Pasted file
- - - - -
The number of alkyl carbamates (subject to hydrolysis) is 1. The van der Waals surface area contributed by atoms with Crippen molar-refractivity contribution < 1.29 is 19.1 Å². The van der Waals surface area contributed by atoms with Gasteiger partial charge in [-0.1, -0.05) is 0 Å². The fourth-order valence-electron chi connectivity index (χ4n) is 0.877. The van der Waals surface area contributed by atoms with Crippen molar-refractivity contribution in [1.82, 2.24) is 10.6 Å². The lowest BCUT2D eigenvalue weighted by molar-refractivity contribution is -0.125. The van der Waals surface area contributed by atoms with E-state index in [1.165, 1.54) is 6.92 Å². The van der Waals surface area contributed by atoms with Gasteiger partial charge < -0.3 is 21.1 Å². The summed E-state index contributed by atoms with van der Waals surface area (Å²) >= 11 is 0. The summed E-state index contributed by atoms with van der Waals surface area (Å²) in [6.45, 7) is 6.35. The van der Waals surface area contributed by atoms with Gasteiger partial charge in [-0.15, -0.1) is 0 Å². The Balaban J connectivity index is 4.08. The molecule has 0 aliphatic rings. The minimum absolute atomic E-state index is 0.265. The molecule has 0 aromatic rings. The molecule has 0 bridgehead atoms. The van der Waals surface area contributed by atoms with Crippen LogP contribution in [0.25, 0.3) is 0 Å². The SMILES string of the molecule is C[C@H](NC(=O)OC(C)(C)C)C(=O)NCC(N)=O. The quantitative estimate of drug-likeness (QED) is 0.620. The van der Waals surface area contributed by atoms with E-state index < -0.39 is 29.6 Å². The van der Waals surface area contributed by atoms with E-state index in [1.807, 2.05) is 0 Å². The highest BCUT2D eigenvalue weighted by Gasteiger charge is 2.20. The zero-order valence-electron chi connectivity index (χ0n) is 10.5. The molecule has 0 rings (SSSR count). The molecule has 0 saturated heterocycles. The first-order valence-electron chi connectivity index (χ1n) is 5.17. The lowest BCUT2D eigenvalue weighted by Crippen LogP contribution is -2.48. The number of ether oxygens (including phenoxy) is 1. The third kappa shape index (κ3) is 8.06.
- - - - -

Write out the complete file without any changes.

The number of alkyl carbamates (subject to hydrolysis) is 1. The van der Waals surface area contributed by atoms with Crippen molar-refractivity contribution < 1.29 is 19.1 Å². The van der Waals surface area contributed by atoms with Gasteiger partial charge in [-0.1, -0.05) is 0 Å². The fourth-order valence-electron chi connectivity index (χ4n) is 0.877. The van der Waals surface area contributed by atoms with Crippen molar-refractivity contribution in [1.82, 2.24) is 10.6 Å². The lowest BCUT2D eigenvalue weighted by molar-refractivity contribution is -0.125. The van der Waals surface area contributed by atoms with E-state index in [1.165, 1.54) is 6.92 Å². The van der Waals surface area contributed by atoms with Gasteiger partial charge < -0.3 is 21.1 Å². The summed E-state index contributed by atoms with van der Waals surface area (Å²) >= 11 is 0. The summed E-state index contributed by atoms with van der Waals surface area (Å²) in [6.45, 7) is 6.35. The van der Waals surface area contributed by atoms with Gasteiger partial charge in [-0.15, -0.1) is 0 Å². The Balaban J connectivity index is 4.08. The molecule has 0 aliphatic rings. The minimum absolute atomic E-state index is 0.265. The molecule has 0 aromatic rings. The molecule has 0 bridgehead atoms. The van der Waals surface area contributed by atoms with Crippen LogP contribution in [0.25, 0.3) is 0 Å². The SMILES string of the molecule is C[C@H](NC(=O)OC(C)(C)C)C(=O)NCC(N)=O. The quantitative estimate of drug-likeness (QED) is 0.620. The van der Waals surface area contributed by atoms with E-state index < -0.39 is 29.6 Å². The van der Waals surface area contributed by atoms with E-state index in [1.807, 2.05) is 0 Å². The highest BCUT2D eigenvalue weighted by Gasteiger charge is 2.20. The zero-order valence-electron chi connectivity index (χ0n) is 10.5. The molecule has 0 rings (SSSR count). The molecule has 0 saturated heterocycles. The first-order valence-electron chi connectivity index (χ1n) is 5.17. The lowest BCUT2D eigenvalue weighted by Crippen LogP contribution is -2.48. The number of ether oxygens (including phenoxy) is 1. The third kappa shape index (κ3) is 8.06.